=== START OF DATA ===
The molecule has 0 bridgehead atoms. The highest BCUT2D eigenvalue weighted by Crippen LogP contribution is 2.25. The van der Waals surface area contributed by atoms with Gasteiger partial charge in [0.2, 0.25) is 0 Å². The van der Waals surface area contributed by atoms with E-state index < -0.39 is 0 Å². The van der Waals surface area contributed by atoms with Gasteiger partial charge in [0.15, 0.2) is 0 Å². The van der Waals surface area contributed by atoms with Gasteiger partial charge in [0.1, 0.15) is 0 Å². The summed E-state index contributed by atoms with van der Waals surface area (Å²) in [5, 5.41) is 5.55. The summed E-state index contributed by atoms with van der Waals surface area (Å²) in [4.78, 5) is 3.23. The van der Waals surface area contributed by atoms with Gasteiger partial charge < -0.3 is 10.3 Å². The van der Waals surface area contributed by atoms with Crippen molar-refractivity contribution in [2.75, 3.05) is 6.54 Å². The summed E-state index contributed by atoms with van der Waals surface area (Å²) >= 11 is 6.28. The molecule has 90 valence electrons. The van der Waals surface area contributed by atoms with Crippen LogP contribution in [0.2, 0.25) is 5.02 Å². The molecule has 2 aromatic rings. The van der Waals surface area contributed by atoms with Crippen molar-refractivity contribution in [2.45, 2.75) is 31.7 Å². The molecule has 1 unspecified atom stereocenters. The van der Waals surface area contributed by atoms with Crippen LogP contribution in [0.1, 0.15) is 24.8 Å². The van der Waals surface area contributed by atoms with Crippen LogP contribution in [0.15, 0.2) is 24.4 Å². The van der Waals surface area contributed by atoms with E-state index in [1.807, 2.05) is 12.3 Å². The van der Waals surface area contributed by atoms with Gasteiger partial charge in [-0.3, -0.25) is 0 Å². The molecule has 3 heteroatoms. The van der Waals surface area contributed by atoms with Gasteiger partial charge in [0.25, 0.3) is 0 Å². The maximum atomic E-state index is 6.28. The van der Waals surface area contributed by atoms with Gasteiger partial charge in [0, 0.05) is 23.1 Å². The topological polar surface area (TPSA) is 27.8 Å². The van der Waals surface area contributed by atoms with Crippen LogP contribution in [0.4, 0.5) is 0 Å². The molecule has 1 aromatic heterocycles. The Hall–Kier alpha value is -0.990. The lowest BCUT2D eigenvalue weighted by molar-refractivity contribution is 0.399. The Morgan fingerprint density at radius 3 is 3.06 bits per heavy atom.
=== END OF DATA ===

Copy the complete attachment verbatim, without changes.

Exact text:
The molecule has 0 bridgehead atoms. The highest BCUT2D eigenvalue weighted by Crippen LogP contribution is 2.25. The van der Waals surface area contributed by atoms with Gasteiger partial charge in [0.2, 0.25) is 0 Å². The van der Waals surface area contributed by atoms with E-state index < -0.39 is 0 Å². The van der Waals surface area contributed by atoms with Gasteiger partial charge in [0.15, 0.2) is 0 Å². The van der Waals surface area contributed by atoms with Gasteiger partial charge in [0.1, 0.15) is 0 Å². The summed E-state index contributed by atoms with van der Waals surface area (Å²) in [5, 5.41) is 5.55. The summed E-state index contributed by atoms with van der Waals surface area (Å²) in [4.78, 5) is 3.23. The van der Waals surface area contributed by atoms with Gasteiger partial charge < -0.3 is 10.3 Å². The van der Waals surface area contributed by atoms with Crippen molar-refractivity contribution in [2.75, 3.05) is 6.54 Å². The summed E-state index contributed by atoms with van der Waals surface area (Å²) >= 11 is 6.28. The molecule has 90 valence electrons. The van der Waals surface area contributed by atoms with Crippen LogP contribution in [0.2, 0.25) is 5.02 Å². The molecule has 2 aromatic rings. The van der Waals surface area contributed by atoms with Crippen molar-refractivity contribution in [2.45, 2.75) is 31.7 Å². The molecule has 1 unspecified atom stereocenters. The van der Waals surface area contributed by atoms with Crippen LogP contribution in [0.1, 0.15) is 24.8 Å². The van der Waals surface area contributed by atoms with Crippen LogP contribution in [0.15, 0.2) is 24.4 Å². The van der Waals surface area contributed by atoms with E-state index in [1.807, 2.05) is 12.3 Å². The van der Waals surface area contributed by atoms with Gasteiger partial charge in [-0.3, -0.25) is 0 Å². The molecule has 3 heteroatoms. The van der Waals surface area contributed by atoms with Gasteiger partial charge in [0.25, 0.3) is 0 Å². The maximum atomic E-state index is 6.28. The van der Waals surface area contributed by atoms with Gasteiger partial charge in [0, 0.05) is 23.1 Å². The topological polar surface area (TPSA) is 27.8 Å². The van der Waals surface area contributed by atoms with Crippen LogP contribution in [0.4, 0.5) is 0 Å². The molecule has 1 aromatic heterocycles. The Hall–Kier alpha value is -0.990. The lowest BCUT2D eigenvalue weighted by molar-refractivity contribution is 0.399. The Morgan fingerprint density at radius 3 is 3.06 bits per heavy atom.